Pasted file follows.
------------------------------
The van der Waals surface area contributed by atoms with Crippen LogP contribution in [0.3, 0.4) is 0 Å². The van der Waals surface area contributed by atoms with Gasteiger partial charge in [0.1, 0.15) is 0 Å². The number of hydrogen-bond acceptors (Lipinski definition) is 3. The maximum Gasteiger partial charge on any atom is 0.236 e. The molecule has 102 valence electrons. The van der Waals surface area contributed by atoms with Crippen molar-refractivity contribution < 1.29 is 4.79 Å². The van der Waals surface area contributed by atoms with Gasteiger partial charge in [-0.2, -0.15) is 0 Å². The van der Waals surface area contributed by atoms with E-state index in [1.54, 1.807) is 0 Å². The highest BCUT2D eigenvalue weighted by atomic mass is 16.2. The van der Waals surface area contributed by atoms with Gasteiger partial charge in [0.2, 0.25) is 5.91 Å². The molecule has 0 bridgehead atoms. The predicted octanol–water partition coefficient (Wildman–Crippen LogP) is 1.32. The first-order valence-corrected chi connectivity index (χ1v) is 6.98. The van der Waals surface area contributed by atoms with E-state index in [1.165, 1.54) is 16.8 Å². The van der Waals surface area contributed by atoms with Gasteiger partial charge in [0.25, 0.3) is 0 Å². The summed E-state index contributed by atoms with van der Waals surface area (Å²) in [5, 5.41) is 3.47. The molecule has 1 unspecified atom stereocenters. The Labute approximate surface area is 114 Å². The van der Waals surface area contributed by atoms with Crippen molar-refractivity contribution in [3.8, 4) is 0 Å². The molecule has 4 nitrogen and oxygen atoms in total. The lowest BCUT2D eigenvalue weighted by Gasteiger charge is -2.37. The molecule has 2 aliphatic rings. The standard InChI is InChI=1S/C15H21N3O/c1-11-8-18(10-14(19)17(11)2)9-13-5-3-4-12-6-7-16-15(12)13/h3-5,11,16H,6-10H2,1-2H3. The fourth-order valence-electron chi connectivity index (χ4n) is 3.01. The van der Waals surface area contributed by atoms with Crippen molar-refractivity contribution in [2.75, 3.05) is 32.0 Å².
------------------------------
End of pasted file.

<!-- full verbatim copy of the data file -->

The van der Waals surface area contributed by atoms with Crippen LogP contribution in [0.3, 0.4) is 0 Å². The van der Waals surface area contributed by atoms with Gasteiger partial charge in [0.1, 0.15) is 0 Å². The number of hydrogen-bond acceptors (Lipinski definition) is 3. The maximum Gasteiger partial charge on any atom is 0.236 e. The molecule has 102 valence electrons. The van der Waals surface area contributed by atoms with Crippen molar-refractivity contribution < 1.29 is 4.79 Å². The van der Waals surface area contributed by atoms with Gasteiger partial charge in [-0.2, -0.15) is 0 Å². The van der Waals surface area contributed by atoms with E-state index in [1.54, 1.807) is 0 Å². The highest BCUT2D eigenvalue weighted by atomic mass is 16.2. The van der Waals surface area contributed by atoms with Gasteiger partial charge in [0.2, 0.25) is 5.91 Å². The molecule has 0 bridgehead atoms. The predicted octanol–water partition coefficient (Wildman–Crippen LogP) is 1.32. The first-order valence-corrected chi connectivity index (χ1v) is 6.98. The van der Waals surface area contributed by atoms with E-state index in [1.165, 1.54) is 16.8 Å². The van der Waals surface area contributed by atoms with Gasteiger partial charge in [0.25, 0.3) is 0 Å². The summed E-state index contributed by atoms with van der Waals surface area (Å²) in [5, 5.41) is 3.47. The molecule has 1 unspecified atom stereocenters. The Labute approximate surface area is 114 Å². The van der Waals surface area contributed by atoms with Crippen molar-refractivity contribution in [3.8, 4) is 0 Å². The molecule has 4 nitrogen and oxygen atoms in total. The lowest BCUT2D eigenvalue weighted by Gasteiger charge is -2.37. The molecule has 2 aliphatic rings. The standard InChI is InChI=1S/C15H21N3O/c1-11-8-18(10-14(19)17(11)2)9-13-5-3-4-12-6-7-16-15(12)13/h3-5,11,16H,6-10H2,1-2H3. The fourth-order valence-electron chi connectivity index (χ4n) is 3.01. The van der Waals surface area contributed by atoms with Crippen molar-refractivity contribution in [2.75, 3.05) is 32.0 Å².